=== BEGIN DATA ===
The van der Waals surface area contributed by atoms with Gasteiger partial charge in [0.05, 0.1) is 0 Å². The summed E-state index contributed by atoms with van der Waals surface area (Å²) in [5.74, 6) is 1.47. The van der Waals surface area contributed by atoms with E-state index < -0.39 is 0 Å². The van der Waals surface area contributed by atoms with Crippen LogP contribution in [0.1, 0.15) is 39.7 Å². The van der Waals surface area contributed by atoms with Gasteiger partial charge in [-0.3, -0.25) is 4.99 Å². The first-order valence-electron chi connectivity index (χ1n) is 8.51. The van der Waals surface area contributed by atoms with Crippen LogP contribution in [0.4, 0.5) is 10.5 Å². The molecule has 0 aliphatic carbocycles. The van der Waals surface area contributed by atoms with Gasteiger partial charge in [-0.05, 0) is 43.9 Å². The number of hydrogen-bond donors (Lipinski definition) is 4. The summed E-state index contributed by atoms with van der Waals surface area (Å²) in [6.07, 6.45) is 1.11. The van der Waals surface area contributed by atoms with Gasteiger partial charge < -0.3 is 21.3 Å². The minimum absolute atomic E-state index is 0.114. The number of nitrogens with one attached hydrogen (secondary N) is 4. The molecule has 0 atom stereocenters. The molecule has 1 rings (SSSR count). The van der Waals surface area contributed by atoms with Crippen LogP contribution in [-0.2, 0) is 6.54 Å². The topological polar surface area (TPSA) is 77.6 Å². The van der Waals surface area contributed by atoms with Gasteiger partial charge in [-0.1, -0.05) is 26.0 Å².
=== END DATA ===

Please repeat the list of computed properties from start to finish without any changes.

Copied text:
The van der Waals surface area contributed by atoms with Gasteiger partial charge in [0.05, 0.1) is 0 Å². The summed E-state index contributed by atoms with van der Waals surface area (Å²) in [5.74, 6) is 1.47. The van der Waals surface area contributed by atoms with E-state index < -0.39 is 0 Å². The van der Waals surface area contributed by atoms with Crippen LogP contribution in [0.1, 0.15) is 39.7 Å². The van der Waals surface area contributed by atoms with Gasteiger partial charge in [-0.3, -0.25) is 4.99 Å². The first-order valence-electron chi connectivity index (χ1n) is 8.51. The van der Waals surface area contributed by atoms with Crippen LogP contribution in [0.4, 0.5) is 10.5 Å². The molecule has 0 aliphatic carbocycles. The van der Waals surface area contributed by atoms with Gasteiger partial charge in [-0.05, 0) is 43.9 Å². The number of hydrogen-bond donors (Lipinski definition) is 4. The summed E-state index contributed by atoms with van der Waals surface area (Å²) in [6.07, 6.45) is 1.11. The van der Waals surface area contributed by atoms with Gasteiger partial charge < -0.3 is 21.3 Å². The minimum absolute atomic E-state index is 0.114. The number of nitrogens with one attached hydrogen (secondary N) is 4. The molecule has 0 atom stereocenters. The molecule has 1 rings (SSSR count). The van der Waals surface area contributed by atoms with Crippen LogP contribution in [-0.2, 0) is 6.54 Å². The topological polar surface area (TPSA) is 77.6 Å². The van der Waals surface area contributed by atoms with Gasteiger partial charge in [-0.1, -0.05) is 26.0 Å².